MARBIN
Last Chapter Of Dreaming
(Moonjune)

 

The huge boom of melodic European progressive rock music took over big time back in the mid to late ‘70s thanks to sonic pioneers like Pekka Pohjola, Zamla, Focus and many other greats. One relatively recent group, from Israel, keeping that melodic jazz-rock aura alive in the 21st century is Marbin, and specifically the group’s excellent 2013 CD, Last Chapter Of Dreaming. Commenting on Last Chapter, Marbin guitarist Dani Rabin adds, 'Last Chapter was a HUGE production and we learned a lot and are extremely proud of the record. It’s the best thing we’ve ever done up to date.' In addition to the progressive Euro instrumental jazz-rock side, on some tracks you can also hear a definite Middle Eastern / Eastern European collage of musical genres. Dani Rabin invents a new guitar language in the finest spirits of guitar pioneers such as Jukka Tolonen and Jan Akkerman, while the driving melody-centric sax from Danny Markovitch sounds a bit influenced by the old Romania sounds of Klezmer swing icon Dave Tarras and in fact, some of this outstanding Marbin album reminds one of the mid ‘70s sound of Finnish World Beat exponents Piirpauke with Sakari Kukko. The third Marbin album, and second for Moonjune, Last Chapter Of Dreaming is strongly recommended to fans of the classic Eurock sound of the 1970's while World Music fans with an open ear to instrumental jazz-rock won’t go wrong with this album either. Long live the modern day composer. www.MarbinMusic.com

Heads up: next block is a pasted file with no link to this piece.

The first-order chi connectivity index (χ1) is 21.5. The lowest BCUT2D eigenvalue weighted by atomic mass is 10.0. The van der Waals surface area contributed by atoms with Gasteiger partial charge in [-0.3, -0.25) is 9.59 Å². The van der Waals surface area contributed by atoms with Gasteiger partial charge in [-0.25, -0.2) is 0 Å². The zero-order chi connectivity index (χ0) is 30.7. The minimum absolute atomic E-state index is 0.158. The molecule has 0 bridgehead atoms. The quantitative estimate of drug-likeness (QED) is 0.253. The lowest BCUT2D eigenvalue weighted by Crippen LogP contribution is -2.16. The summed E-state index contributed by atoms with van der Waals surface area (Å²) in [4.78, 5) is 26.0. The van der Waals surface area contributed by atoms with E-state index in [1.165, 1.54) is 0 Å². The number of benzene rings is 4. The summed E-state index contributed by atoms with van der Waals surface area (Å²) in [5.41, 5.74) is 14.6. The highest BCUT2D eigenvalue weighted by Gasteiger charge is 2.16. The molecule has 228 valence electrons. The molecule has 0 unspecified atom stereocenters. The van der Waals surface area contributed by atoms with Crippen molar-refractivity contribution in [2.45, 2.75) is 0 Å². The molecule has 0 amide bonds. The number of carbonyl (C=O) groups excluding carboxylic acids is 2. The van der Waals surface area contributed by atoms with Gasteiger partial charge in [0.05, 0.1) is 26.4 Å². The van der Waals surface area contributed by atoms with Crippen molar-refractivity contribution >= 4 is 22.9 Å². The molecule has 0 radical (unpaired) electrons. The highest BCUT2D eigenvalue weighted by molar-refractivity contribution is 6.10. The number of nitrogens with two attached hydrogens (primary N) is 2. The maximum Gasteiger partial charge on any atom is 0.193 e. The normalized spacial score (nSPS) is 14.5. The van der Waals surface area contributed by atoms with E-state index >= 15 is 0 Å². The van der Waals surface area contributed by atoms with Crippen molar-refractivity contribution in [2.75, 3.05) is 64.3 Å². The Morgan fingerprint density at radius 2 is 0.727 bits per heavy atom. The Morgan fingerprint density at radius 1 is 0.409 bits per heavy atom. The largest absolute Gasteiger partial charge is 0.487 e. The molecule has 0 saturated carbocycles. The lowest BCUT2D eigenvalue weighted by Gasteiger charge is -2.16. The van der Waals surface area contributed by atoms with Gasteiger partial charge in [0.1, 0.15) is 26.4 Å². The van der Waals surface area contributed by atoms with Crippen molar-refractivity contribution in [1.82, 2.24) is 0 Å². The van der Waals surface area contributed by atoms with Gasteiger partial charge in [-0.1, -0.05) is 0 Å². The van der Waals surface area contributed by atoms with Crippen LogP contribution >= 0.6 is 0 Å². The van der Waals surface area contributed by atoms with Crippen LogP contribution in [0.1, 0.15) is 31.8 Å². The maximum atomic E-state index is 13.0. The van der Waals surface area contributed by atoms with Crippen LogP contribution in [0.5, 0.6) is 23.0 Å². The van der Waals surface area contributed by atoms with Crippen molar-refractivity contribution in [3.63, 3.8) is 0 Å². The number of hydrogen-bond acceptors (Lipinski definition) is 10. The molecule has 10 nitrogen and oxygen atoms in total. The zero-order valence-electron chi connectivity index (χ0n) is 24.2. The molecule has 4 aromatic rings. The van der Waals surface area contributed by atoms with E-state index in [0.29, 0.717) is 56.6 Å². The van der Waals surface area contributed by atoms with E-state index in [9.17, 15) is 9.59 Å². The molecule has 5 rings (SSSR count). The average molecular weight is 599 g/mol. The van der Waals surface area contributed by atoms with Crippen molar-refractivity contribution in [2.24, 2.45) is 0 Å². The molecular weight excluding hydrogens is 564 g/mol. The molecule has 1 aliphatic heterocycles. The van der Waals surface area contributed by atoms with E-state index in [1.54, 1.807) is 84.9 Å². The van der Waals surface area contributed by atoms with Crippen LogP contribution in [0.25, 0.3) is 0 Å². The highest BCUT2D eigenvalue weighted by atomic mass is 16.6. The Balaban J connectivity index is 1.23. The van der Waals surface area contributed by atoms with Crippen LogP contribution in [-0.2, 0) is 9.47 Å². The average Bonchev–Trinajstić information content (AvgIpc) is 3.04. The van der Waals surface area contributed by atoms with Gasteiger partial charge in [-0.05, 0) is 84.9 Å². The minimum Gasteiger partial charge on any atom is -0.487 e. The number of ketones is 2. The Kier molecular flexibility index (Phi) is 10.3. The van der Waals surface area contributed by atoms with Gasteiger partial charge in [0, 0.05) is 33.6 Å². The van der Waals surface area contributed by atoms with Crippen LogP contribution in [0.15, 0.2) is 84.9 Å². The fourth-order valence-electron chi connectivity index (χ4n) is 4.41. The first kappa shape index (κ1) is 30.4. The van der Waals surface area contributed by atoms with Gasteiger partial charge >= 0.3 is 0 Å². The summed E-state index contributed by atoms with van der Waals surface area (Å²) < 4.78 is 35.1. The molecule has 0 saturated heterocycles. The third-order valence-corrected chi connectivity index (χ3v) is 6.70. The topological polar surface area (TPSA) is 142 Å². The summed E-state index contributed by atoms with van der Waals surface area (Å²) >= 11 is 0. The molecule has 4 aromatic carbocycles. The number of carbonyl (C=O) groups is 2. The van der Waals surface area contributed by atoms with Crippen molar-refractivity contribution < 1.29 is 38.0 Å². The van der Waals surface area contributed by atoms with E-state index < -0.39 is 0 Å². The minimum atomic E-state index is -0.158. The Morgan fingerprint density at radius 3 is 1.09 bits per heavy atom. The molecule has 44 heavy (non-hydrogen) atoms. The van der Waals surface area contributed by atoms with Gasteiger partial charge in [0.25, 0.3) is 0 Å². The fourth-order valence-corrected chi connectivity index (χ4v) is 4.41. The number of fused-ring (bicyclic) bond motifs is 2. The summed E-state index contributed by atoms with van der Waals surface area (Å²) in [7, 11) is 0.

mwe3.com presents an interview with
Dani Rabin of MARBIN



mwe3: The new CD, Last Chapter Of Dreaming is great. Where does the CD find Marbin in their history now?

Dani Rabin: First of all I’m very glad you like it. In regards to where Last Chapter finds us, right now we are working on the road making a live album on tour so we are on to the next thing. We took Caleb Willitz, who recorded and mixed our debut album and was involved in the other two and even sang some choir parts on Last Chapter, on the road with us to record an entire tour and it’s very refreshing to record live and make non produced music for a change. It’s really a departure from what we have done in the past but the way the band evolved we developed a very strong live sound so it’s the right move. Last Chapter was a HUGE production and we learned a lot and are extremely proud of the record. It’s the best thing we’ve ever done up to date.

mwe3: How would you compare Last Chapter Of Dreaming with your earlier releases?

Dani Rabin: Compared to the other records I would say that the main difference is BALLS! It has more balls. I embraced the fact that I am not a jazz guitarist and that we are not a jazz band and we let the music come out the way it wanted to come out. There is much more rock in Marbin’s future! I love our other records too, but they evoke a different set of emotions.

mwe3: What’s the chemistry like between the members of Marbin?

Dani Rabin: The chemistry is great. We play together so much that we developed a group language and aesthetics. What I mean by that, is that we play so much and try things so much that we’ve developed real instincts in regards to what are good and bad musical choices and since so much of what we do is improvised, each member’s choices are crucial.